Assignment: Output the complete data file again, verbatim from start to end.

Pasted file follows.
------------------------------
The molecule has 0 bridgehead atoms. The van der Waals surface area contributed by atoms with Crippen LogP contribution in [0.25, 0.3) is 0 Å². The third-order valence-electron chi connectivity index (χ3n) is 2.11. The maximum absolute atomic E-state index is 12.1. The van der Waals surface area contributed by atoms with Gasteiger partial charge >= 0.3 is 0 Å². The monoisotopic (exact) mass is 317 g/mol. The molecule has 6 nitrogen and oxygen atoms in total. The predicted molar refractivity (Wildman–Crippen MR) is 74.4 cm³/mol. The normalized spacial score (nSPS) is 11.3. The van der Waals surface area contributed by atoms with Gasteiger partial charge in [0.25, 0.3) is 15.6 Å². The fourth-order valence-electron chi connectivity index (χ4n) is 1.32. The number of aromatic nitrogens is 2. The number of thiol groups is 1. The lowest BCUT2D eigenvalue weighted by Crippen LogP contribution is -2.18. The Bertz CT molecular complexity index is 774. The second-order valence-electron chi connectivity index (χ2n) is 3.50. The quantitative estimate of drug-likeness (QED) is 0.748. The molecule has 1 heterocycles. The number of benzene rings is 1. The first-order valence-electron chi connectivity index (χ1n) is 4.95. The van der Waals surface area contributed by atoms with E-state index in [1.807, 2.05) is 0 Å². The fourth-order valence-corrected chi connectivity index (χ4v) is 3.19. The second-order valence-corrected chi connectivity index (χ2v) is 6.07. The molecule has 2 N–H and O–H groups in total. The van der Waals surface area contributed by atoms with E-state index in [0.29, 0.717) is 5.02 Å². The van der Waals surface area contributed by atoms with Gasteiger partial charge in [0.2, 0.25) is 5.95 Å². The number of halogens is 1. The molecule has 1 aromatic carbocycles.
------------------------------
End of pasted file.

The molecule has 0 bridgehead atoms. The van der Waals surface area contributed by atoms with Crippen LogP contribution in [0.25, 0.3) is 0 Å². The third-order valence-electron chi connectivity index (χ3n) is 2.11. The maximum absolute atomic E-state index is 12.1. The van der Waals surface area contributed by atoms with Gasteiger partial charge >= 0.3 is 0 Å². The monoisotopic (exact) mass is 317 g/mol. The molecule has 6 nitrogen and oxygen atoms in total. The predicted molar refractivity (Wildman–Crippen MR) is 74.4 cm³/mol. The normalized spacial score (nSPS) is 11.3. The van der Waals surface area contributed by atoms with Gasteiger partial charge in [0.25, 0.3) is 15.6 Å². The fourth-order valence-electron chi connectivity index (χ4n) is 1.32. The number of aromatic nitrogens is 2. The number of thiol groups is 1. The lowest BCUT2D eigenvalue weighted by Crippen LogP contribution is -2.18. The Bertz CT molecular complexity index is 774. The second-order valence-electron chi connectivity index (χ2n) is 3.50. The quantitative estimate of drug-likeness (QED) is 0.748. The molecule has 1 heterocycles. The number of benzene rings is 1. The first-order valence-electron chi connectivity index (χ1n) is 4.95. The van der Waals surface area contributed by atoms with E-state index in [1.807, 2.05) is 0 Å². The fourth-order valence-corrected chi connectivity index (χ4v) is 3.19. The second-order valence-corrected chi connectivity index (χ2v) is 6.07. The molecule has 2 N–H and O–H groups in total. The van der Waals surface area contributed by atoms with E-state index in [0.29, 0.717) is 5.02 Å². The van der Waals surface area contributed by atoms with Gasteiger partial charge in [0.2, 0.25) is 5.95 Å². The number of halogens is 1. The molecule has 1 aromatic carbocycles.